As Broadway continues to juggle its soul with relevancy and revenue, musicals featuring the songs and life stories of iconic musicians have been coming down the pipeline with increasing speed. So it was perhaps inevitable that a Michael Jackson musical would moonwalk its way onto the Great White Way. The project, which won't debut until 2020, certainly seems like a slam dunk. Not only is Jackson's song catalog still quintessential, but a choreographer would really have to go out of their way to make the dancing anything but enjoyable. Half the work is done for them.
More intriguingly, the project has recruited a very unexpected talent to write the story, based on Jackson's own life. Lynn Nottage, the only woman to have twice won the Pulitzer Prize for Drama (most recently in 2017 for Sweat). Her work tends to spotlight marginalized people (Ruined focused on women who have lived through rape and battle during the Congolese War; Breakthrough Intimate Apparel was about a lonely lingerie maker living a turn-of-the-century boarding house). So while there are lingering questions about whether or not the Jackson estate will allow certain themes of Jackson's story to be included, this certainly seems like the actual story won't be a light and airy piece of fluff meant to kill time as performers catch their breath. So don't hold your breath for, say, an extended segment where Michael flies into space with a man dressed as Bubbles the Chimp to learn how to moonwalk.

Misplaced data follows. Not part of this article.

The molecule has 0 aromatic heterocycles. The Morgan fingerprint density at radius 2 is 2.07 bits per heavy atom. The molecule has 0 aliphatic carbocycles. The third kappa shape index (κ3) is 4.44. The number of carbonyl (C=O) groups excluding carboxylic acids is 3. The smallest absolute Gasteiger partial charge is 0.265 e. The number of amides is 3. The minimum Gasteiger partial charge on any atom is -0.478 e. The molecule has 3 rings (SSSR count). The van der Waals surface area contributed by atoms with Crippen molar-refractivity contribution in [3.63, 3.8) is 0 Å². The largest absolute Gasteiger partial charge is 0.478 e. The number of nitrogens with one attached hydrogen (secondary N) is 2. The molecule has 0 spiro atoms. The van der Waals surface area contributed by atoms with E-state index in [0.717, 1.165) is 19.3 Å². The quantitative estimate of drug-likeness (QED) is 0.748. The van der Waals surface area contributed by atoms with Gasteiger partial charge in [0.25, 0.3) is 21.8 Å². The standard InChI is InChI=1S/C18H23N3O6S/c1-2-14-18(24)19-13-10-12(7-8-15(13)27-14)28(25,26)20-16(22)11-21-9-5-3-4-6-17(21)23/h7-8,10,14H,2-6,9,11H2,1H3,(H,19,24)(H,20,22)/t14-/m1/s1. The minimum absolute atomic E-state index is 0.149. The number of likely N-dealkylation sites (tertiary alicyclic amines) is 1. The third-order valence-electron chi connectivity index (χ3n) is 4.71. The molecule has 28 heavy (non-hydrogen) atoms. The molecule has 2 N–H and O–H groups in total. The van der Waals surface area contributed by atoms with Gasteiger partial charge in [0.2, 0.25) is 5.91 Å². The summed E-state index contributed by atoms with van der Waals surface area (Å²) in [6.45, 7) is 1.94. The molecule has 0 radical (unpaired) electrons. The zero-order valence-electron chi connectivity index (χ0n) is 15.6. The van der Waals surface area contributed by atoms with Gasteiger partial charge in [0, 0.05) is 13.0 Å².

Though, the news comes amidst a new wave of jukebox musicals cherry-picking the greatest hits of a beloved musical artist to either tell their story or a new one inspired by their music. On Broadway right now you can find Escape to Margaritaville (the Jimmy Buffett musical), Summer (the Donna Summer musical), and Beautiful: The Carole King Musical (the Carole King musical). Those, assuming they stay open, will be joined by imminent arrivals like The Cher Show (the Cher musical), Tina (the Tina Turner musical), Head Over Heels (the Go-Go's musical), and, it seems, all but confirmed, Jagged Little Pill (the Alanis Morissette musical). That's not to mention the recent productions that have graced Broadway to varying degrees of success (Gloria Estefan and Tupac Shakur, to name a few), or the ones that were attempted but never actually made it to a Broadway stage (the Spice Girls, for one).
Indeed, Broadway may be overtaking Las Vegas as the place where musical acts (or at least their songbooks) go where there's really nowhere else for them to go. It's an even easier way for the artist to make some extra late-career money. They don't have to perform. They don't even have to be alive, and it's less controversial than a hologram.
That's especially true as musical artists still in their prime, or at least close to it, are increasingly legitimizing Las Vegas as a respectable performance spot (did you book your Gaga tickets yet?).
So the M.J. musical seemed inevitable, but don't expect these jukebox musicals to slow down anytime soon. Sure, they don't always work (Lennon, the John Lennon musical, was a notorious Broadway flop), but Broadway producers and artists will surely keep trying. How long until we get the Prince musical? Fleetwood Mac? Is it too soon for Amy Winehouse?
Pity though for Diana Ross. Dreamgirls already exists.